Home / The Hilarious Comedy About How I Nearly Killed Myself / A Play About How I Nearly Died But Didn’t Then Learned A Lot About Life Afterward is a wonder of a show. Performer and writer Freya Desmarais brazenly, openly, honestly theatricalises her experience when she considered taking her own life. How do you make a comedy about your own attempted suicide? Can you? Should you? Desmarais confronts sensitive and triggering topics with an upfront candour, we trust her, we warm to her, we like her, and we go on the journey with her. We first find her “warming up to Celene Dion” as we enter the Studio, and she strikes up a conversation with me and my friend about living in Auckland (she’s from Wellington). This personal touch sets up the tone for the evening, Freya feels like a friend, and she has something she wants to share and get off her chest. She did create an entire autobiographical show and toured it to Auckland after all. She breaks the ice with a light, stand-up-esque discussion about her misapprehensions about sex based on her parents’ early label of it as a “special cuddle”. From there she self-edits her life to present a collage of what makes her up: the implications on how she perceived herself as “miracle baby” after her parents’ fertility struggle, early relationships, WINZ and being a theatre-maker, her mental health issues, and her flirtation with suicide. If this sounds heavy, it is not. While she doesn’t unduly censor herself – a discussion about the means of suicide she considered is told frankly – she holds our hand the whole way through her journey, easing the way with laughs and honest comical insights.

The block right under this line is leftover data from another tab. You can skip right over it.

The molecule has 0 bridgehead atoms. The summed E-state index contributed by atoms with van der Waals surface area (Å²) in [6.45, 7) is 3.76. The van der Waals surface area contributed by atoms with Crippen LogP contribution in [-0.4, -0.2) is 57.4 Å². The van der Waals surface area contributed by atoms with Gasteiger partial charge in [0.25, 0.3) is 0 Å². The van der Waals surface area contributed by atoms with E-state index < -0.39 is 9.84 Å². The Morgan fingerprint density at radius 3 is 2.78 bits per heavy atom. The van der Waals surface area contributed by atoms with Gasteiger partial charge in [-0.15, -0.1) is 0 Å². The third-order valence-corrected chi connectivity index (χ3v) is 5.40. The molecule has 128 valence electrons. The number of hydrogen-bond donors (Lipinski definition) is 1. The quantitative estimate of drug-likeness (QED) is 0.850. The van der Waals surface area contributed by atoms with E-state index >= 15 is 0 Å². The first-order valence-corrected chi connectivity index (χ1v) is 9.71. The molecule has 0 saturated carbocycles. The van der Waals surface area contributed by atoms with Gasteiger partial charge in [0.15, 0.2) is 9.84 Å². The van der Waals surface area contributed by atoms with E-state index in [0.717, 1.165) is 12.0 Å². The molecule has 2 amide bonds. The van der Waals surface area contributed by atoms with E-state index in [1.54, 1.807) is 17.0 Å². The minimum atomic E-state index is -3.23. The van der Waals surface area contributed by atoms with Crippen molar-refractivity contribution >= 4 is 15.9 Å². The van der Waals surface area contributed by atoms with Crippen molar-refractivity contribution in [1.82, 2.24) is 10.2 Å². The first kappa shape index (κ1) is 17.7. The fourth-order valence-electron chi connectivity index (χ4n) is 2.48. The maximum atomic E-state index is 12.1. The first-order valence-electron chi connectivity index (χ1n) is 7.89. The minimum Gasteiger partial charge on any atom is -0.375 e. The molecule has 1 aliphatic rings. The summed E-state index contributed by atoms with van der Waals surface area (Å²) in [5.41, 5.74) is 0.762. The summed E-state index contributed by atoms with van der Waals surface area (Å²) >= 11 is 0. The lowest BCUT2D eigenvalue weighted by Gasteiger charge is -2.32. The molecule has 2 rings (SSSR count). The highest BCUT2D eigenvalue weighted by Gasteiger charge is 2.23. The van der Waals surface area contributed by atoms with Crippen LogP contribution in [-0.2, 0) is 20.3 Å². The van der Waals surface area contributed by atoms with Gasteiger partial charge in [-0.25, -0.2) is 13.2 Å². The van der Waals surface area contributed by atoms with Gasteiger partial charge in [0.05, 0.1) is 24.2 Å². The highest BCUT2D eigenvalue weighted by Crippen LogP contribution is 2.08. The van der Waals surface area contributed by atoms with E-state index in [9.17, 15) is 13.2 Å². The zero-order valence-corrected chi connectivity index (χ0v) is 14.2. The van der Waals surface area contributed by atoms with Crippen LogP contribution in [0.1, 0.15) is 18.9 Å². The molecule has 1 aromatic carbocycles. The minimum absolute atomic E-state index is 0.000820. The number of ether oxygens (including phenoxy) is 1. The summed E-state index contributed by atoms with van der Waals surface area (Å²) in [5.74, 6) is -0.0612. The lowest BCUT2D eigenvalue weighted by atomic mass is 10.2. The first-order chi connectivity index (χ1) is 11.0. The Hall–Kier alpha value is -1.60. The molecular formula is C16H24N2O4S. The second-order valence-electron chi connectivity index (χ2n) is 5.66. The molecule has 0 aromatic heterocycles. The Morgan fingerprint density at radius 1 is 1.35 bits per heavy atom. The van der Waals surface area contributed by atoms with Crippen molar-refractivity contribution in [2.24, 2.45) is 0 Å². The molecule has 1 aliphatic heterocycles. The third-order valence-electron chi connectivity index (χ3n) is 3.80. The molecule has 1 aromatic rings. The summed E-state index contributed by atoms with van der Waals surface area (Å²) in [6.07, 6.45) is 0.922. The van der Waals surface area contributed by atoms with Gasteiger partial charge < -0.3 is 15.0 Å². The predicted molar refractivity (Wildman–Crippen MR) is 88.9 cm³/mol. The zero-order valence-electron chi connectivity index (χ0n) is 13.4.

I’m still thinking about Freya and her story. She’s touched a nerve here: something about finding a way through the unfathomableness of life, and about how sometimes it’s bigger than just you. One of the more emotive moments is when she asks us to consider an empty stage, an alternate reality where she went through with it. Honest, brave, hilarious, touching, Home is a remarkable theatre piece to experience, and it achieves what great theatre can do: for an hour we walk in her shoes, appreciating and understanding life from an alternate perspective.
Gorge is probably the show that is the best value for your money in Fringe. The Adult price is $13 and for that you get a small bag of lollies, a token you can use to select from a table a decent sized treat including cupcakes and chocolate logs, they feed during the show, and if you’re still hungry, you are invited to sample the left-overs. You may not want to at show’s end, feeling well and truly full, and maybe even put off the sickly sweet delights. That’s because the play itself has a real push-and-pull of temptation and revulsion, culminating in a disgusting climax that is too delicious to spoil here. The show is loosely based around the premise of a birthday bash for six year old Molly hosted by the bizarre team of Pick and Mix, who want to stuff the children full of treats. From there the show goes down several whimsical pathways, devisors Phoebe Mason and Virginia Frankovich playing several surprising characters. They perfectly capture the greed and petulance of 6-year-olds whipped up by birthday party expectations. Pick and Mix are creepy grotesques. My favourites are the flies, Pheobe and Virginia, who recount stories and fly around looking for the holy grail of cakes. The Old Folks Association is transformed into a candy wonderland, and the creators have made this show with love with inventive props and scenery including candy canes and a giant cake. There’s a fascinating darkness to the show – children play a game where they eat each other’s body parts – and a story about Cobham a corn boy feels like something out of Martin McDonagh’s The Pillowman. While I felt some dissatisfaction that not all plot threads were resolved, from a theatrical and sensory perspective I was more than satiated. A dark and twisted journey through our not-so-sweet desires.
The Last Taniwha is presented by The Native Factory/Indigenous Theatre Group and closes on 7 March at The Basement. Details see Auckland Fringe.
SEE ALSO: Theatreview.org.nz review by Heidi North-Bailey